Hunterstown Ruritan Club v. Straban Twp. Zoning Hearing Bd., 143 A.3d 538 (Pa. Commw. Ct. 2016)
A preexisting legal nonconforming use establishes in the property owner a vested property right which cannot be abrogated or destroyed, unless it is a nuisance, it is abandoned, or it is extinguished by eminent domain. In addition, a certificate that a preexisting legal nonconforming use exists represents a procedural advantage, not an independent property right; therefore, the lack of a certificate results in a procedural disadvantage and not in the loss of a property right.
Landowner runs a go-cart racing enterprise on its’ property (Property). Go-cart racing existed on the Property prior to it being zoned in 1992. When the area was zoned, go-cart racing was not a permitted use, which made the activity a legal preexisting nonconforming use. Since 1972, Landowner held go-cart races on Saturdays and Sundays. Due to the increase in popularity of the activity, more patrons attended the venue and the hours of operation expanded. As a result, the Township’s Zoning Officer issued a written notice of zoning violation (Notice) to Landowner. Landowner applied for a certificate of nonconformance, requesting recognition of the nonconforming use of the Property for go-cart racing on Saturdays and Sundays. The Zoning Officer issued a certificate of non-conformance (Certificate) that identified the legal pre-existing nonconforming conditions as go-cart racing events held on Saturdays only, with all races ending by 11 pm. Landowner had no knowledge of its right to appeal and did not do so. However, the Certificate provided that Landowner could seek approval of any expansion of the nonconformity from the Township. Landowner sought such approval to allow go-cart racing on Sundays. Landowner testified it had been engaging in the use on Saturdays and Sundays prior to the adoption of the ordinance and specifically requested this recognition when it sought the certificate of nonconformance. The Zoning Hearing Board (ZHB) found that, among other things, Landowner failed to demonstrate the expansion would satisfy the requirements of the zoning district and denied relief. Landowner appealed to the trial court which affirmed the decision of the ZHB. Landowner then appealed to the Commonwealth Court.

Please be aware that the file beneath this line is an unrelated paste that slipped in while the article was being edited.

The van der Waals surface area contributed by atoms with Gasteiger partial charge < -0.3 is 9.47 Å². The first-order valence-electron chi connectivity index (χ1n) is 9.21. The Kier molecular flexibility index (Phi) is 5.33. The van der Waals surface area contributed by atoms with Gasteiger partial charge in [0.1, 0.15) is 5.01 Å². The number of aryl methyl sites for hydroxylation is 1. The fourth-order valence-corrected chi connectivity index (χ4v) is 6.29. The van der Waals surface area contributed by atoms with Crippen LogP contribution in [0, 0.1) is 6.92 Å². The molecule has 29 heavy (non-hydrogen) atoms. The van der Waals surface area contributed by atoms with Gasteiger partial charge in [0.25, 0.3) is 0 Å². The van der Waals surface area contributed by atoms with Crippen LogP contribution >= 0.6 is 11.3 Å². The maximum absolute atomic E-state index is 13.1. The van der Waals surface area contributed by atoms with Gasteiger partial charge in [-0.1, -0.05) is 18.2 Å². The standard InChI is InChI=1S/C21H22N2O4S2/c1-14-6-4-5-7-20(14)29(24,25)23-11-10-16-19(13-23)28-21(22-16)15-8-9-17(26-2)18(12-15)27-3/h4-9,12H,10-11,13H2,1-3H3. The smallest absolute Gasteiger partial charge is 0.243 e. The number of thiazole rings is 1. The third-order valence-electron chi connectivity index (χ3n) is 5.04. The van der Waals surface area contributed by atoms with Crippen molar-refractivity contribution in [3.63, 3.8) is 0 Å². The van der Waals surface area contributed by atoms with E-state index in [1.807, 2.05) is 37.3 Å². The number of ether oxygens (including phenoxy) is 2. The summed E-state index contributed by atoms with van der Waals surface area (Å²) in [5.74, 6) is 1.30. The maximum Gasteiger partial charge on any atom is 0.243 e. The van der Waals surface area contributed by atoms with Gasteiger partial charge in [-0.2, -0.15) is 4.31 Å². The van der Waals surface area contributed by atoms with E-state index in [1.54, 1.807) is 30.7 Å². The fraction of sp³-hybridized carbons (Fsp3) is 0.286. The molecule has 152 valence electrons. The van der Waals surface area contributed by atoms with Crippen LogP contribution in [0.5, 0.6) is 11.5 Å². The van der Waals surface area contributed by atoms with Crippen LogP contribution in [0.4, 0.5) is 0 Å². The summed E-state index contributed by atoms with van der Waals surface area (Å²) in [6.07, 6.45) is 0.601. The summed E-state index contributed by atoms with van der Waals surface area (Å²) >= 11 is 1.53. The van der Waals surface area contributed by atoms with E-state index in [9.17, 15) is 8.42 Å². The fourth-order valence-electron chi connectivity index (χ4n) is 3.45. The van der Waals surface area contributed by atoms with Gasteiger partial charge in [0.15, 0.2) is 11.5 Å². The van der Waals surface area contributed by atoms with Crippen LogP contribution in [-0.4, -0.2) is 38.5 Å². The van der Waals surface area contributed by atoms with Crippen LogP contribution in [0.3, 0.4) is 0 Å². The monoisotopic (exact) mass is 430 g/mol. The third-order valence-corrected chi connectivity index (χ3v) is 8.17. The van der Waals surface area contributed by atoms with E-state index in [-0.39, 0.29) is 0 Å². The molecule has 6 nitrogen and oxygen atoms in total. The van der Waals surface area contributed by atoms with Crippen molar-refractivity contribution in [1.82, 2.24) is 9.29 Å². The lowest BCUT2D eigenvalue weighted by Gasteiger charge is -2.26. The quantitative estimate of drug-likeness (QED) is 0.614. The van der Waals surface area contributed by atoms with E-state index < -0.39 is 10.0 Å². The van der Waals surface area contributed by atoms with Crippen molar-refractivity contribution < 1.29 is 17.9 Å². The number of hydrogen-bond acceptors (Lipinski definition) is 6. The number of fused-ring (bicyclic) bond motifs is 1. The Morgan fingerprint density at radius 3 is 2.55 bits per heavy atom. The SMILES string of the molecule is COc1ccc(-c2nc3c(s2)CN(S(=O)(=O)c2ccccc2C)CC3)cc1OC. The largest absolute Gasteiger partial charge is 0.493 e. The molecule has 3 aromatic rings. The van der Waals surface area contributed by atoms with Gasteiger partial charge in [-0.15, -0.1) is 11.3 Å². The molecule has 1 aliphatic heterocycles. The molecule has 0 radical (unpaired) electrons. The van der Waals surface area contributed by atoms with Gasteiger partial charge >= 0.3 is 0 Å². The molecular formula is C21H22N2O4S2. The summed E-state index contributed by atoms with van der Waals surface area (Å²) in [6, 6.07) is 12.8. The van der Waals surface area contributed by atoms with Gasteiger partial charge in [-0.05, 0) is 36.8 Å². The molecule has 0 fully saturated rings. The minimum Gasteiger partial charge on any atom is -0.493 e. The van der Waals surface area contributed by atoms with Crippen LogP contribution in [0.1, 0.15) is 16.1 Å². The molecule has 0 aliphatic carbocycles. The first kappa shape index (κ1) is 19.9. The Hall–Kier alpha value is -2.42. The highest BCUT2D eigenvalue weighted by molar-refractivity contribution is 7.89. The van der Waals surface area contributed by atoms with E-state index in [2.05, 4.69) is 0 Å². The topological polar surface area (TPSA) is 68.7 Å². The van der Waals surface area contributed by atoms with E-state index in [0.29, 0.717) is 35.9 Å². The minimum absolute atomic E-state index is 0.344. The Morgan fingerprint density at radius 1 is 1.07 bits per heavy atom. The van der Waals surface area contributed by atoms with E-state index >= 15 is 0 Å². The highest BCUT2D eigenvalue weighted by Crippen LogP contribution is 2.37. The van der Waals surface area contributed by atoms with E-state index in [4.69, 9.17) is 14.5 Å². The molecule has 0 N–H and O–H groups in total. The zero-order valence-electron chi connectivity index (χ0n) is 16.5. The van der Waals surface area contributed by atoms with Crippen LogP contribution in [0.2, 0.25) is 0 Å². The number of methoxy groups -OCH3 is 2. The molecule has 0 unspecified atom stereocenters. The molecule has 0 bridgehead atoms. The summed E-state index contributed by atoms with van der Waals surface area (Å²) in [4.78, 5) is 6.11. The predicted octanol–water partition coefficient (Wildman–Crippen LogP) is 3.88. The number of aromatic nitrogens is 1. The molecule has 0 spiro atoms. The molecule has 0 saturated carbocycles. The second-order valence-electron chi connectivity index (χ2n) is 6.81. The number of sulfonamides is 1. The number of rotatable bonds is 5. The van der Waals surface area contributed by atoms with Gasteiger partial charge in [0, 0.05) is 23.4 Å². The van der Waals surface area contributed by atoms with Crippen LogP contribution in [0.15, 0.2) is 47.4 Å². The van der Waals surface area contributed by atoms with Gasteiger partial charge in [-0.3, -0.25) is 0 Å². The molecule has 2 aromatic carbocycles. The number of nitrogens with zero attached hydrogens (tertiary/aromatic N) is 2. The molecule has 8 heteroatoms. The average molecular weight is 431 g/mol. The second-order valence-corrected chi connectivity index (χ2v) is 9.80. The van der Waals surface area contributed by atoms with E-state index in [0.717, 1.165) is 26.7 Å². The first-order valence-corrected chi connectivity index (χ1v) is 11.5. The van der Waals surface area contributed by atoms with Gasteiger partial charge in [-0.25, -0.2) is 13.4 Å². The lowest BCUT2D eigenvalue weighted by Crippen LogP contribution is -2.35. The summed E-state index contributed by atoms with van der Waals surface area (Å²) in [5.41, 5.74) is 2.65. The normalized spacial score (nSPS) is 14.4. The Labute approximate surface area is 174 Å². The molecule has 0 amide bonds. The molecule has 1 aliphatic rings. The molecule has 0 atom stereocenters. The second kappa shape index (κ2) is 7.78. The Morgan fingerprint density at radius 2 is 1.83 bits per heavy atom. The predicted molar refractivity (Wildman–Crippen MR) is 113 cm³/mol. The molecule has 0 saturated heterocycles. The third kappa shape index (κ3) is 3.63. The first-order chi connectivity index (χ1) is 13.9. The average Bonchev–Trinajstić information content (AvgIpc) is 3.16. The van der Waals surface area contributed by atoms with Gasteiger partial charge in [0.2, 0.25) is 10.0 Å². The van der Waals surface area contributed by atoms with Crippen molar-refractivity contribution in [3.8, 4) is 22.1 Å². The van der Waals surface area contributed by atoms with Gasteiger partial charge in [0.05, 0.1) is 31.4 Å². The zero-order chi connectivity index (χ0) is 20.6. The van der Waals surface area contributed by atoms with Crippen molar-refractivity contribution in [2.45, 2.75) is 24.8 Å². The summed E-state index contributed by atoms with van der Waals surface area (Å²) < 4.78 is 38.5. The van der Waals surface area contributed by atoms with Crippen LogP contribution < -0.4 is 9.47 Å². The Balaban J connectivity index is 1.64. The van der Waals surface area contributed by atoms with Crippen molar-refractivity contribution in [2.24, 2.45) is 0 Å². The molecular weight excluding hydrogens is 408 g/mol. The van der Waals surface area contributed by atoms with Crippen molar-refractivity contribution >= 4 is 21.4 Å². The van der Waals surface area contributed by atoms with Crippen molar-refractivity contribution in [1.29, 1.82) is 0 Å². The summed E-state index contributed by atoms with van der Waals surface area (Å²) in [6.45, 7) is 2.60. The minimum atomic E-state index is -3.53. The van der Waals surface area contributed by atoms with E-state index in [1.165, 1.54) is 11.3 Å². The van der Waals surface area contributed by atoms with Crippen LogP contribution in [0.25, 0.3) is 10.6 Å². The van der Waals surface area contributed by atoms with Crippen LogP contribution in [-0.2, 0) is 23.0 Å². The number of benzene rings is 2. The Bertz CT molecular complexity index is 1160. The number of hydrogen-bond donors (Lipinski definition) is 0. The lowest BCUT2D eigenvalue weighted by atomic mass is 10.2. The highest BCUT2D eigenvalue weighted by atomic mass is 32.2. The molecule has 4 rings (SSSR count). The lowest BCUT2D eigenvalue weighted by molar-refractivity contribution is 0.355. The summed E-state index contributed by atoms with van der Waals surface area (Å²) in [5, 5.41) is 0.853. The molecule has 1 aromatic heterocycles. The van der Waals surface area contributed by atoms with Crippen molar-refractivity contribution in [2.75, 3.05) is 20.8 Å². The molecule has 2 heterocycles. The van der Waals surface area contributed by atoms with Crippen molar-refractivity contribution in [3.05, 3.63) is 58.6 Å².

In coming to its decision, the Commonwealth Court stated legal preexisting nonconforming uses “establish a vested property right which cannot be abrogated or destroyed unless it is found to be a nuisance, is abandoned, or is extinguished by eminent domain.” Landowner had been engaging in the use before the zoning ordinance was adopted and had not abandoned the use. Landowner’s receipt of a certificate of nonconforming use which does not recognize usage on a Sunday did not deprive Landowner of its right to continue the nonconforming use. Importantly, the court stated “a certificate represents a procedural advantage, not an independent property right. Conversely, the lack of a certificate results in a procedural disadvantage and not in the loss of a property right.” Further, the right to expand a nonconforming use to preserve economic viability or to reap the benefits of an increase in business is constitutionally protected. Nonconforming uses may be restricted, but not by way of a certificate of nonconformance because such certificates simply confirm the existence of a nonconforming use—they do not limit constitutionally protected property rights.
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